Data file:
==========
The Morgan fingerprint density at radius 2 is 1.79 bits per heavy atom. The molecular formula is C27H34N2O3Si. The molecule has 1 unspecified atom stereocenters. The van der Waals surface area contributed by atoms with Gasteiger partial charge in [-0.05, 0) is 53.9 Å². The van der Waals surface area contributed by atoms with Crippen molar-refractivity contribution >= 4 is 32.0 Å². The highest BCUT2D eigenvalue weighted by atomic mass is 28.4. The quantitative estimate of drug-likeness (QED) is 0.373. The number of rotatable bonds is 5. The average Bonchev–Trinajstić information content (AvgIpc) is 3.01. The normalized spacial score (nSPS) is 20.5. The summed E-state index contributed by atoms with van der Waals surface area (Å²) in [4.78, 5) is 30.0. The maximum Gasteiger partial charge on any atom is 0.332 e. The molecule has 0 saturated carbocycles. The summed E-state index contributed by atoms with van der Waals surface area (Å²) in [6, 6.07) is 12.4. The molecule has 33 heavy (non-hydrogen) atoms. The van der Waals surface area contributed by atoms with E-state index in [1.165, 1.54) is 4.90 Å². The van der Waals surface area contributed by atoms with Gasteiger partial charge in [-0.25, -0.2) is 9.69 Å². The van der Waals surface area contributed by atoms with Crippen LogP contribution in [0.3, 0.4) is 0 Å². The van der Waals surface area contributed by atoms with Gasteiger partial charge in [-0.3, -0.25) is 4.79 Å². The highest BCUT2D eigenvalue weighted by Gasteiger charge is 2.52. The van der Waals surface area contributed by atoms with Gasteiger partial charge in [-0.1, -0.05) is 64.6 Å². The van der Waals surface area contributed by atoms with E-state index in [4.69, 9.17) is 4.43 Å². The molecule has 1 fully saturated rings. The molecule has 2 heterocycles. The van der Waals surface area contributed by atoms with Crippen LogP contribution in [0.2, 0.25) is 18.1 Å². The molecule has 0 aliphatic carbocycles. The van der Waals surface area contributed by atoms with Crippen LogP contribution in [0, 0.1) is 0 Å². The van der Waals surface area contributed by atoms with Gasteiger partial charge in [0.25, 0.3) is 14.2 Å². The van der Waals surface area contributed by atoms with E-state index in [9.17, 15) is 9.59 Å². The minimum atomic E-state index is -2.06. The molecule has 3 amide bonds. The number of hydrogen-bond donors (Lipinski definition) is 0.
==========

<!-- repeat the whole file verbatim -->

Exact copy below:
The Morgan fingerprint density at radius 2 is 1.79 bits per heavy atom. The molecular formula is C27H34N2O3Si. The molecule has 1 unspecified atom stereocenters. The van der Waals surface area contributed by atoms with Gasteiger partial charge in [-0.05, 0) is 53.9 Å². The van der Waals surface area contributed by atoms with Crippen molar-refractivity contribution >= 4 is 32.0 Å². The highest BCUT2D eigenvalue weighted by atomic mass is 28.4. The quantitative estimate of drug-likeness (QED) is 0.373. The number of rotatable bonds is 5. The average Bonchev–Trinajstić information content (AvgIpc) is 3.01. The normalized spacial score (nSPS) is 20.5. The summed E-state index contributed by atoms with van der Waals surface area (Å²) in [4.78, 5) is 30.0. The maximum Gasteiger partial charge on any atom is 0.332 e. The molecule has 0 saturated carbocycles. The summed E-state index contributed by atoms with van der Waals surface area (Å²) in [6, 6.07) is 12.4. The molecule has 33 heavy (non-hydrogen) atoms. The van der Waals surface area contributed by atoms with E-state index in [1.165, 1.54) is 4.90 Å². The van der Waals surface area contributed by atoms with Gasteiger partial charge in [-0.25, -0.2) is 9.69 Å². The van der Waals surface area contributed by atoms with Crippen LogP contribution in [0.3, 0.4) is 0 Å². The van der Waals surface area contributed by atoms with Gasteiger partial charge in [-0.3, -0.25) is 4.79 Å². The highest BCUT2D eigenvalue weighted by Gasteiger charge is 2.52. The van der Waals surface area contributed by atoms with Gasteiger partial charge in [-0.1, -0.05) is 64.6 Å². The van der Waals surface area contributed by atoms with E-state index in [4.69, 9.17) is 4.43 Å². The molecule has 1 fully saturated rings. The molecule has 2 heterocycles. The van der Waals surface area contributed by atoms with Crippen LogP contribution in [0.2, 0.25) is 18.1 Å². The molecule has 0 aliphatic carbocycles. The van der Waals surface area contributed by atoms with Crippen LogP contribution in [0, 0.1) is 0 Å². The van der Waals surface area contributed by atoms with Gasteiger partial charge in [0.25, 0.3) is 14.2 Å². The van der Waals surface area contributed by atoms with E-state index in [9.17, 15) is 9.59 Å². The minimum atomic E-state index is -2.06. The molecule has 3 amide bonds. The number of hydrogen-bond donors (Lipinski definition) is 0.